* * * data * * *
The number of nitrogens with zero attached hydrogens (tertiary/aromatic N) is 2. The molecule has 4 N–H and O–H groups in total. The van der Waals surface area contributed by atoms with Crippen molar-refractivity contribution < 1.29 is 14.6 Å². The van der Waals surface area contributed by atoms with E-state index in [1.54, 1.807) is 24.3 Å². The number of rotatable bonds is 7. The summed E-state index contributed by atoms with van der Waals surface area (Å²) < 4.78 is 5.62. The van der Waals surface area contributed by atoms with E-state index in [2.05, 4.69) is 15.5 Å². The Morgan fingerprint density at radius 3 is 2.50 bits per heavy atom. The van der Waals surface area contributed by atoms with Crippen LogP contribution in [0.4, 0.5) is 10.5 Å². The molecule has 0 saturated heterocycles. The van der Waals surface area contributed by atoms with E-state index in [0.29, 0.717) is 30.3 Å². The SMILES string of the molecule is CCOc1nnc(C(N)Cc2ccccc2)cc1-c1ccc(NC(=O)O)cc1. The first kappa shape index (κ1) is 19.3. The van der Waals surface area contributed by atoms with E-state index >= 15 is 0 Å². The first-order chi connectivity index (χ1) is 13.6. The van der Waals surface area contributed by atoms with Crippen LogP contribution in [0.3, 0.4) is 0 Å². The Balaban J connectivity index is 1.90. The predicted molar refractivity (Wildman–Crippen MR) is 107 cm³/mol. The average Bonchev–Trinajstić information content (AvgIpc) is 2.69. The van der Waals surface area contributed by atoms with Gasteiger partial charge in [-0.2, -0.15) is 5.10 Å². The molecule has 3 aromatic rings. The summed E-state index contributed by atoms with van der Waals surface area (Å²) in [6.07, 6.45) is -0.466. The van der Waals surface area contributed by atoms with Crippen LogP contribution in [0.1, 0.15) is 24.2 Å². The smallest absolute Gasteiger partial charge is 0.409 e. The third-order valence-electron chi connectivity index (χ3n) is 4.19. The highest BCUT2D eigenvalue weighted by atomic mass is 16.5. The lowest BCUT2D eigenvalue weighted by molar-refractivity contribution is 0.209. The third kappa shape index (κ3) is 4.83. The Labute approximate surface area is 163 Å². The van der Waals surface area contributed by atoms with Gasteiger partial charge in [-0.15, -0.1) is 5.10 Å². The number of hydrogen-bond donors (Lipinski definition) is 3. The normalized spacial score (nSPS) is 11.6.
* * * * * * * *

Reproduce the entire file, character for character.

The number of nitrogens with zero attached hydrogens (tertiary/aromatic N) is 2. The molecule has 4 N–H and O–H groups in total. The van der Waals surface area contributed by atoms with Crippen molar-refractivity contribution < 1.29 is 14.6 Å². The van der Waals surface area contributed by atoms with E-state index in [1.54, 1.807) is 24.3 Å². The number of rotatable bonds is 7. The summed E-state index contributed by atoms with van der Waals surface area (Å²) < 4.78 is 5.62. The van der Waals surface area contributed by atoms with E-state index in [2.05, 4.69) is 15.5 Å². The Morgan fingerprint density at radius 3 is 2.50 bits per heavy atom. The van der Waals surface area contributed by atoms with Crippen LogP contribution in [0.4, 0.5) is 10.5 Å². The molecule has 0 saturated heterocycles. The van der Waals surface area contributed by atoms with E-state index in [0.29, 0.717) is 30.3 Å². The SMILES string of the molecule is CCOc1nnc(C(N)Cc2ccccc2)cc1-c1ccc(NC(=O)O)cc1. The first kappa shape index (κ1) is 19.3. The van der Waals surface area contributed by atoms with E-state index >= 15 is 0 Å². The first-order chi connectivity index (χ1) is 13.6. The van der Waals surface area contributed by atoms with Crippen LogP contribution in [0.3, 0.4) is 0 Å². The Balaban J connectivity index is 1.90. The predicted molar refractivity (Wildman–Crippen MR) is 107 cm³/mol. The average Bonchev–Trinajstić information content (AvgIpc) is 2.69. The van der Waals surface area contributed by atoms with Gasteiger partial charge in [-0.2, -0.15) is 5.10 Å². The molecule has 3 aromatic rings. The summed E-state index contributed by atoms with van der Waals surface area (Å²) in [6.07, 6.45) is -0.466. The van der Waals surface area contributed by atoms with Crippen LogP contribution in [0.1, 0.15) is 24.2 Å². The smallest absolute Gasteiger partial charge is 0.409 e. The third-order valence-electron chi connectivity index (χ3n) is 4.19. The highest BCUT2D eigenvalue weighted by atomic mass is 16.5. The lowest BCUT2D eigenvalue weighted by molar-refractivity contribution is 0.209. The third kappa shape index (κ3) is 4.83. The Labute approximate surface area is 163 Å². The van der Waals surface area contributed by atoms with Gasteiger partial charge in [-0.15, -0.1) is 5.10 Å². The number of hydrogen-bond donors (Lipinski definition) is 3. The normalized spacial score (nSPS) is 11.6.